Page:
Rhymes add a musical component to poems and make them easier to remember. They can also enhance the meaning.
There are three types of internal rhymes:
Here are a few examples of these three types of internal rhymes:
Edgar Allan Poe was a master at using literary devices to add to depth, tone, and emotion to his poems. He also chose to use all types of internal rhyme and even mixed them together at times. This just added to the effect of his poems, making them even better.
In the following excerpt, he even extended the rhyming words to one additional line. Notice the words napping, rapping, and tapping that are spread out over three lines of the poem, “The Raven.”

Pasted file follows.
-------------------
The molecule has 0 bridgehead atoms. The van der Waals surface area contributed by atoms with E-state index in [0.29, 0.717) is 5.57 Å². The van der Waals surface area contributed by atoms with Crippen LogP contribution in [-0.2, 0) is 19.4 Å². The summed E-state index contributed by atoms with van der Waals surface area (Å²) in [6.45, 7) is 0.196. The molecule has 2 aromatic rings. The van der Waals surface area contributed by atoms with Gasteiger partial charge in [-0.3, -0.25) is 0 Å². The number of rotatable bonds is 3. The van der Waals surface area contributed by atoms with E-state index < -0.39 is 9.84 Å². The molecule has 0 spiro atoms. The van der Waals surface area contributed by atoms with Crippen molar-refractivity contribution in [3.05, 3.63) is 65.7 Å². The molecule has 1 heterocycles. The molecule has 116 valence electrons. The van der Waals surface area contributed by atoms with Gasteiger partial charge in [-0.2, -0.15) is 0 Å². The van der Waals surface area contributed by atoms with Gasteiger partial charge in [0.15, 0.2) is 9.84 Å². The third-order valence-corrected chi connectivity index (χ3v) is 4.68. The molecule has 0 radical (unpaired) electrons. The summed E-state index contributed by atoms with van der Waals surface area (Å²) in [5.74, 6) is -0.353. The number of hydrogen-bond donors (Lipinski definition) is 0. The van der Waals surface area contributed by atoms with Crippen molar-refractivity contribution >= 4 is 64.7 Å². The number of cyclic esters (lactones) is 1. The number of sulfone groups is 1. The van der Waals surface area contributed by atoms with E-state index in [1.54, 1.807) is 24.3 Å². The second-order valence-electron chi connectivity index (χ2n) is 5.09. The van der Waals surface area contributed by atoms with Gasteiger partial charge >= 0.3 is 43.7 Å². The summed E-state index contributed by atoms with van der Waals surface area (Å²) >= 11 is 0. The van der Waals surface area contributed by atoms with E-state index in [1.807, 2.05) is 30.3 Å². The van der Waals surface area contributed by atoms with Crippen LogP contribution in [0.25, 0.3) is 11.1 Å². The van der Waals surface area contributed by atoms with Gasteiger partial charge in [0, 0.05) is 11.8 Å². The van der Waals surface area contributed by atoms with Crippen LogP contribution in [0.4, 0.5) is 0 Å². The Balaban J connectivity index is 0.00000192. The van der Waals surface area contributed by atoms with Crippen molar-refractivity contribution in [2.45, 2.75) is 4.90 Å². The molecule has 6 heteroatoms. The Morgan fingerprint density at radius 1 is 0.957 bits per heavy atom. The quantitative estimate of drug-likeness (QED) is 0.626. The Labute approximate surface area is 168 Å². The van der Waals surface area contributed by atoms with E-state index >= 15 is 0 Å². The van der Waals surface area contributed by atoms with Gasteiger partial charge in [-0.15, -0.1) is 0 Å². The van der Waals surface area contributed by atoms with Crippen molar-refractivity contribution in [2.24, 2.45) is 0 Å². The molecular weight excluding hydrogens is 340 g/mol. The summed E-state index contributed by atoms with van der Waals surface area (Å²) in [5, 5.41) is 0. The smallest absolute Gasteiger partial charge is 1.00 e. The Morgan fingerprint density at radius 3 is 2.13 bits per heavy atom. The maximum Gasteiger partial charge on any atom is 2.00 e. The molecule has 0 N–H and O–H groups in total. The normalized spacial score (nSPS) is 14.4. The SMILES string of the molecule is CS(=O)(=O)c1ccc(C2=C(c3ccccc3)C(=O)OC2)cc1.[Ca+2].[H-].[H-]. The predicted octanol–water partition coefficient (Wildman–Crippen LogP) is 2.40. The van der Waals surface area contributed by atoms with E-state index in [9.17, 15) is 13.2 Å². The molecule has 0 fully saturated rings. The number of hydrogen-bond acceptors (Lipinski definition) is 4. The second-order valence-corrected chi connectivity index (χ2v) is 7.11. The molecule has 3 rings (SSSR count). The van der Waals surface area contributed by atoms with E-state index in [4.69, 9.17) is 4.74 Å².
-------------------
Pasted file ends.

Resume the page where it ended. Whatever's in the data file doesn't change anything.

Once upon a midnight dreary, while I pondered, weak and weary,
Over many a quaint and curious volume of forgotten lore,
While I nodded, nearly napping, suddenly there came a tapping,
As of someone gently rapping, rapping at my chamber door. "
'Tis some visitor," I muttered, "tapping at my chamber door;
Only this, and nothing more."
In this one excerpt, you can see internal rhyme:
As if that weren’t enough, Poe decided to put one more rhyming word in the third line, for just a little extra emphasis.
Create and save customized word lists. Sign up today and start improving your vocabulary!
Please set a username for yourself.
People will see it as Author Name with your public word lists.